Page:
How to Get the Best from a Digital Camera

Reducing your workload

Although it may seem that anything is possible in the digital darkroom, it makes sense for you to get your images as good as possible before resorting to digital techniques: that way you’ll save time that can then be used creatively at the computer. Here are a few tricks to ensure you start work with the best-quality digital images.

White balance

Unlike film-based cameras that need filmstock appropriate to the lighting source, digital cameras can be set to the character­istics of virtually any light source. This feature is known as the white balance. You can set the white balance on most models to daylight (full sun or overcast) and a range of specific artificial lighting types. In this way, unwanted color casts in your image are fixed. You can also set the white balance control to ‘auto’, which is particularly useful when working in mixed lighting conditions. Digital cameras are particularly adept at handling fluorescent lighting, a problem area for conventional film.

Digital zoom

Some basic digital cameras – and quite a few midrange models – feature a digital zoom, either in place of, or in addition to a conventional optical zoom. It works by expanding and recording only the central part of the image, and in doing so, records the image at much lower resolution. There is absolutely no benefit in this. Record your scene without the digital zoom and you can achieve the same effect using software later; and with a ‘full’ image, you could alter the crop afterwards for better results.

In-camera special effects

Some cameras (usually basic to midrange models) allow you to apply special effects (such as sepia toning, posterisation, star filter effects and more) to a recorded image. Beware. It’s always best to record the image without such effects. With digital imaging software you can apply your choice of thousands of such effects to your image once you have captured it, whereas an in-camera effect cannot be removed.

Image enlargement

Similarly, there is no gain in scanning at a higher resolution, even if you intend to print the scanned image at a higher resolution. You can change the image’s size and characteristics more effectively later.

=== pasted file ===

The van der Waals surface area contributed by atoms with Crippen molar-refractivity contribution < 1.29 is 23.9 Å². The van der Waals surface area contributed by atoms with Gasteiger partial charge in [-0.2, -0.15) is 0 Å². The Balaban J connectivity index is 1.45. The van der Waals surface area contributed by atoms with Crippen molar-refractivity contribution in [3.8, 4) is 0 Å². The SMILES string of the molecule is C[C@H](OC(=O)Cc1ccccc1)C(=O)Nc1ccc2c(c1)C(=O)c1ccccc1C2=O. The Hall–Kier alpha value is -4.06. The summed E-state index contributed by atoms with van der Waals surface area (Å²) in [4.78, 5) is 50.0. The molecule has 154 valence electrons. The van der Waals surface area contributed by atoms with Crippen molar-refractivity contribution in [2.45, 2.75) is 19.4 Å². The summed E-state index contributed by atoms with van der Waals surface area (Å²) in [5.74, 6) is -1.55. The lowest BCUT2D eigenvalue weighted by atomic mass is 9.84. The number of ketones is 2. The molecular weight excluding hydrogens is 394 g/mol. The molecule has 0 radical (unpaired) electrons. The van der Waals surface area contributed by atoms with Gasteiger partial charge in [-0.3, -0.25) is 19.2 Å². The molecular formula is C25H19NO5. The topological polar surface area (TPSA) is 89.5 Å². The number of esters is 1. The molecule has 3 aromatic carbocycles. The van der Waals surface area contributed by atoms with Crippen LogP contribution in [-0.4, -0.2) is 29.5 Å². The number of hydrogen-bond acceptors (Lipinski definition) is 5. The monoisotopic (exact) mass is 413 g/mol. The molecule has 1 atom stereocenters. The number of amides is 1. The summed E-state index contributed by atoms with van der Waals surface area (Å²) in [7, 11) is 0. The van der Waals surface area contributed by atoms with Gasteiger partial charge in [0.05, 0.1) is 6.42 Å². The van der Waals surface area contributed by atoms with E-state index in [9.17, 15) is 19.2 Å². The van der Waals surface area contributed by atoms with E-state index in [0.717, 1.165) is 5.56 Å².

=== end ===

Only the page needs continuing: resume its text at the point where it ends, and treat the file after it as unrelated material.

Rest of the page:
Magazine, fine art and newspaper images

If you want to scan an image from one of these sources, there’s a strong possibility that the dot pattern that comprises the image will interfere with the scanning pattern of the scanner head, resulting in what are known as moire fringes. You can prevent this by setting the Descreen control in the scanner software to the appropriate setting for the source image.

Image storage

Contemporary cameras create largish image files – perhaps 12MB or so. To get a reasonable number on to the camera’s memory card requires each file to be compressed. Such compression can be mild or extreme, the latter producing an image that is subsequently lower in quality. Where quality is important, ensure that you record images at the best quality possible: this is normally described as ‘best’ or ‘fine’ quality. The drawback, of course, is that you’ll be able to store far fewer images when the file size is large.

Effective scanning

If you are using a scanner to digitize your images, here are a few tips for getting the best results.

Understanding image resolution

If you are scanning a photograph (even a high-quality print made on pin-sharp material such as Ilfochrome), the equivalent resolution will be no more than 233 dots per inch. So there is little point in scanning at a significantly higher resolution: 300dpi should be sufficient.

Bit depth

Many scanners can be set to scan at different bit depths, with consequential effect on the image size. Normally, 24-bit color is sufficient. Scanning at 36- or even 48-bit will result in an image that features far more subtle gradations, but it will almost always need to be converted to 24-bit color for further processing and printing.

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Filed Under: Computers & Technology


About the Author: Justin Belden is a freelance web & graphic designer with over 15 years' experience. He is also an Avid member of the Design/Development community and a Serial Blogger who loves to help people by sharing interesting and informative tips and trick related to computer and technology.

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